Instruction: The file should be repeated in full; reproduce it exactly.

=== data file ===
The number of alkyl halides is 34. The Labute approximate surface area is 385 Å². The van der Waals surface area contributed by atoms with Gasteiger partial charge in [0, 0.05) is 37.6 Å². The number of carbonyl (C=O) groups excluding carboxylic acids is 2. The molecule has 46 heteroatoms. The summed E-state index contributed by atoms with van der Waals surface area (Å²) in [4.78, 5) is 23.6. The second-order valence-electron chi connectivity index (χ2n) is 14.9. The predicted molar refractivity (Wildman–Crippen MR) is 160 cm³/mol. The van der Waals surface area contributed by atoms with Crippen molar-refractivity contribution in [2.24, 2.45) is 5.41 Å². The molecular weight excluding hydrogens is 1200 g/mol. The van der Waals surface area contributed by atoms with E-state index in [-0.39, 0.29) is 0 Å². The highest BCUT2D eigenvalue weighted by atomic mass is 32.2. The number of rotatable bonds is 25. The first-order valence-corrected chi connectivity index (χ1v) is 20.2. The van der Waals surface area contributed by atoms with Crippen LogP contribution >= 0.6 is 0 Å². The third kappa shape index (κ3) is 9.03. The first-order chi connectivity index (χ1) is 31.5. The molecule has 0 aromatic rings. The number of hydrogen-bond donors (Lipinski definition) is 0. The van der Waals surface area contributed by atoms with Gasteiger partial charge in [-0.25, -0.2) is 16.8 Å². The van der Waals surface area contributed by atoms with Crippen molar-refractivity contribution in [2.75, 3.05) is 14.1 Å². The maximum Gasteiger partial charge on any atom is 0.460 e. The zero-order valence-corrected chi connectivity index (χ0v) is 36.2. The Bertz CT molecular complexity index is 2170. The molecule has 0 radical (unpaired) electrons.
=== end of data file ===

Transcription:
The number of alkyl halides is 34. The Labute approximate surface area is 385 Å². The van der Waals surface area contributed by atoms with Gasteiger partial charge in [0, 0.05) is 37.6 Å². The number of carbonyl (C=O) groups excluding carboxylic acids is 2. The molecule has 46 heteroatoms. The summed E-state index contributed by atoms with van der Waals surface area (Å²) in [4.78, 5) is 23.6. The second-order valence-electron chi connectivity index (χ2n) is 14.9. The predicted molar refractivity (Wildman–Crippen MR) is 160 cm³/mol. The van der Waals surface area contributed by atoms with Crippen molar-refractivity contribution in [2.24, 2.45) is 5.41 Å². The molecular weight excluding hydrogens is 1200 g/mol. The van der Waals surface area contributed by atoms with E-state index in [-0.39, 0.29) is 0 Å². The highest BCUT2D eigenvalue weighted by atomic mass is 32.2. The number of rotatable bonds is 25. The first-order valence-corrected chi connectivity index (χ1v) is 20.2. The van der Waals surface area contributed by atoms with Crippen LogP contribution >= 0.6 is 0 Å². The third kappa shape index (κ3) is 9.03. The first-order chi connectivity index (χ1) is 31.5. The molecule has 0 aromatic rings. The number of hydrogen-bond donors (Lipinski definition) is 0. The van der Waals surface area contributed by atoms with Gasteiger partial charge in [-0.25, -0.2) is 16.8 Å². The van der Waals surface area contributed by atoms with Crippen molar-refractivity contribution in [2.75, 3.05) is 14.1 Å². The maximum Gasteiger partial charge on any atom is 0.460 e. The zero-order valence-corrected chi connectivity index (χ0v) is 36.2. The Bertz CT molecular complexity index is 2170. The molecule has 0 radical (unpaired) electrons.